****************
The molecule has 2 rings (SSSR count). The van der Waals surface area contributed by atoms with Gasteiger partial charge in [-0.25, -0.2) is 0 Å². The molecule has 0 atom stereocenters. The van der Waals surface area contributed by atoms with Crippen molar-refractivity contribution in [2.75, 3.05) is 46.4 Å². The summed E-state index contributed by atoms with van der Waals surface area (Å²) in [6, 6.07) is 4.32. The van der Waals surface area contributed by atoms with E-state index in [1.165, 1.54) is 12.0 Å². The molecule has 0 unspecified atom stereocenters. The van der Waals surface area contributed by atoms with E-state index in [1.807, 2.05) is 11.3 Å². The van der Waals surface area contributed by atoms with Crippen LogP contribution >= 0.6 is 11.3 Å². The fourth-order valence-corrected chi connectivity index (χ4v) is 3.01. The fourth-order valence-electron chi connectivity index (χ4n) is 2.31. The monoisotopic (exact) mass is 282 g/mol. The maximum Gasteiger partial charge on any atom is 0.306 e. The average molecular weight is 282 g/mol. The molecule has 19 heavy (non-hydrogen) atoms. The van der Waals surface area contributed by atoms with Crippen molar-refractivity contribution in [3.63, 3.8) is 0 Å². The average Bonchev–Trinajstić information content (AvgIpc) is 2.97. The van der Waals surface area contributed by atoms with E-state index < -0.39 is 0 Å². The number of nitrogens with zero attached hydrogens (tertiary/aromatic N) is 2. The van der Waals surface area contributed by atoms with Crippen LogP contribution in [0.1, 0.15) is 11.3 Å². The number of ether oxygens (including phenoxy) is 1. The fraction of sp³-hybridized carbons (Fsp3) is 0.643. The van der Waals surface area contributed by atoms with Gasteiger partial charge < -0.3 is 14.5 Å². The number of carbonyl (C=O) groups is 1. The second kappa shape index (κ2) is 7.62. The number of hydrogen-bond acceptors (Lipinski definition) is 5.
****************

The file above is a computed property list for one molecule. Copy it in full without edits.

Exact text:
The molecule has 2 rings (SSSR count). The van der Waals surface area contributed by atoms with Gasteiger partial charge in [-0.25, -0.2) is 0 Å². The molecule has 0 atom stereocenters. The van der Waals surface area contributed by atoms with Crippen molar-refractivity contribution in [2.75, 3.05) is 46.4 Å². The summed E-state index contributed by atoms with van der Waals surface area (Å²) in [6, 6.07) is 4.32. The van der Waals surface area contributed by atoms with E-state index in [1.165, 1.54) is 12.0 Å². The molecule has 0 unspecified atom stereocenters. The van der Waals surface area contributed by atoms with E-state index in [1.807, 2.05) is 11.3 Å². The van der Waals surface area contributed by atoms with Crippen LogP contribution >= 0.6 is 11.3 Å². The fourth-order valence-corrected chi connectivity index (χ4v) is 3.01. The fourth-order valence-electron chi connectivity index (χ4n) is 2.31. The monoisotopic (exact) mass is 282 g/mol. The maximum Gasteiger partial charge on any atom is 0.306 e. The average molecular weight is 282 g/mol. The molecule has 19 heavy (non-hydrogen) atoms. The van der Waals surface area contributed by atoms with Crippen molar-refractivity contribution in [3.63, 3.8) is 0 Å². The average Bonchev–Trinajstić information content (AvgIpc) is 2.97. The van der Waals surface area contributed by atoms with E-state index < -0.39 is 0 Å². The number of nitrogens with zero attached hydrogens (tertiary/aromatic N) is 2. The van der Waals surface area contributed by atoms with Crippen LogP contribution in [0.1, 0.15) is 11.3 Å². The number of ether oxygens (including phenoxy) is 1. The fraction of sp³-hybridized carbons (Fsp3) is 0.643. The van der Waals surface area contributed by atoms with Gasteiger partial charge < -0.3 is 14.5 Å². The number of carbonyl (C=O) groups is 1. The second kappa shape index (κ2) is 7.62. The number of hydrogen-bond acceptors (Lipinski definition) is 5.